• Profitability analysis: How profitable are individual SKUs? Pay attention to the net impact of returns of a particular product. If you don’t take this into account, you may falsely believe a product to be performing well.

Data Driven Management

  • Delegation
  • Risk Management
  • Cash Flow Management

3) Excellent money management

Without money management or access to capital it’s impossible to earn money trading stocks or to run a successful Amazon business. It’s imperative to focus on cash flow and access to working capital in order to place orders and purchase the inventory you need to grow your business.

As we mentioned earlier, knowing your inventory to sales ratio is crucial to the success of your business, and it directly relates to proper money management. You can’t effectively manage a business without knowing where your capital is going – if your money is tied up in bad investments you will lose out on potential profit and potentially sink your business in the process.

3 Money Management

Another important aspect of money management for top sellers is credit. The most successful sellers are constantly developing access to working capital, and continuously seek credit for new investments through these three options:

  • Vendor Credit Terms: Going to manufacturers and asking for net 30, 60, or 90 days. To get these terms you must have already built a solid credit history with your retail business.
  • Credit Cards: Certain credit cards, like the American Express Plum Card or Chase Ink, have great cash back rewards for small businesses.
  • Term Loan/Revolving Credit: This includes Amazon lending (a program where Amazon will give you 3-6  months to repay your loan with interest), Kabbage, or going directly through your bank.

Utilizing these options allows sellers to plan ahead for high velocity periods like Q4. The holidays are where many sellers make the bulk of their profits for the year. The more upfront capital you have, the better your ability to see substantial returns in profit.

Any time you borrow money it’s especially important to keep an eye on your profitability. Sellers that don’t monitor profitability can easily fall into debt trying to pay off the capital they borrowed.

4) Emotionally controlled

“It’s not about being right, it’s about making money.” While this may sound like a cold statement, it’s important to not get hung up on buying decisions that sounded like a good idea at the time and turned out to be less than profitable. Successful sellers react to bad investments the same way a stock trader would, with a rational response rather than getting hung up on proving they were right.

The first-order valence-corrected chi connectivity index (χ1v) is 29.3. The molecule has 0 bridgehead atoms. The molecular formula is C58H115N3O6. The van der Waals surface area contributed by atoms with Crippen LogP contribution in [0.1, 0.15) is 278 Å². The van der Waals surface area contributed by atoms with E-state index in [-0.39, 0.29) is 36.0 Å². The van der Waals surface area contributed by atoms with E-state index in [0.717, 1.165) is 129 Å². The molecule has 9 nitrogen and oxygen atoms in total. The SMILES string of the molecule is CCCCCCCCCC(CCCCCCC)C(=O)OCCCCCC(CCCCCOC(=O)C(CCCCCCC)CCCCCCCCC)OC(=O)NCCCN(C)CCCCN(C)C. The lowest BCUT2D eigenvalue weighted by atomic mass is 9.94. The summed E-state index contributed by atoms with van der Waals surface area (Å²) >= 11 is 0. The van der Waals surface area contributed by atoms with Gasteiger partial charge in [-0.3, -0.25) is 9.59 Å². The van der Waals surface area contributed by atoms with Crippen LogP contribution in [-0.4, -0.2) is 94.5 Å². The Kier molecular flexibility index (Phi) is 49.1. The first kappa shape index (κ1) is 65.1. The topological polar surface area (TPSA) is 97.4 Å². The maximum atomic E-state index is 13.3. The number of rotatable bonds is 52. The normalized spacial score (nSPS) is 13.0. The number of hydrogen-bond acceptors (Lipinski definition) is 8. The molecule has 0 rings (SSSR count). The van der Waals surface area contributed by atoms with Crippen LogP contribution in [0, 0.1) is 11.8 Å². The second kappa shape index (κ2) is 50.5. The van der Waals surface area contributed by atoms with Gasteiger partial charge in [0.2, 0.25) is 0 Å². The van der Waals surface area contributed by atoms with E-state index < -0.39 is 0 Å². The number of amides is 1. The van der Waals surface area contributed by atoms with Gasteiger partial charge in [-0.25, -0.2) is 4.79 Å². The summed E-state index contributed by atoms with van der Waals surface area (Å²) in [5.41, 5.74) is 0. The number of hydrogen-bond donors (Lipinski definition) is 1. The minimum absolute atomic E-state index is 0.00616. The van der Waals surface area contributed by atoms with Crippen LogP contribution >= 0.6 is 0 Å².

In addition, any buyers you have on your team need to be held accountable using a set of transparent metrics. This enables you to manage your buyers objectively and places your whole team on the same page for expectations.

5) Patient

5 Patience

The most successful retailers measure their growth by quarters or years, rather than week to week. Consistent and sustainable growth is the key to long term success. Look how the overall business is doing in the long term rather than quick spikes by a particular brand or product.

Similar to the stock market, certain products or stocks go up and down in popularity. Stocks might be down one day but booming the next. You can’t assess success on too short of a time period, or else you’ll be distracted by statistical noise.

Secondly, even if you have the upfront capital, it’s important to remain patient when looking to invest. Successful sellers want to make sure their strategies are proven before placing their bets. If you start on a smaller scale and prove a product has a high sell through rate, then you know it’s safe to continue reordering and sell more volume.


We have found that the most successful Amazon sellers have adapted to the new retail model by using a strategic and analytical approach similar to trading on the stock market.

These strategies include:

  • Maintaining a diverse portfolio of products and predicting accurate reordering based on key variables like sell-through rate.
  • Efficiently scaling their business by focusing on high volume, high margin, short term investments. This can be done well through FBA.
  • Focusing on cash flow by getting rid of slow-moving inventory and constantly developing their access to working capital.
  • Making intelligent business decisions using key performance metrics rather than relying on a “gut feeling.”
  • Focusing on consistent and sustainable growth over quarters and years, rather than months or weeks.

This post was by Lauren Shepherd, a marketer at Teikametrics. This post was first published on the Teikametrics Blog as What the Most Successful FBA Sellers Do Differently.


Jake Pool

Jake Pool

A content writer in the SaaS, FinTech, and eCommerce spaces, Jake Pool has written hundreds of articles and reviews for dozens of corporate blogs and online publications. With four years under his wing, readers can expect many more informative articles in the future.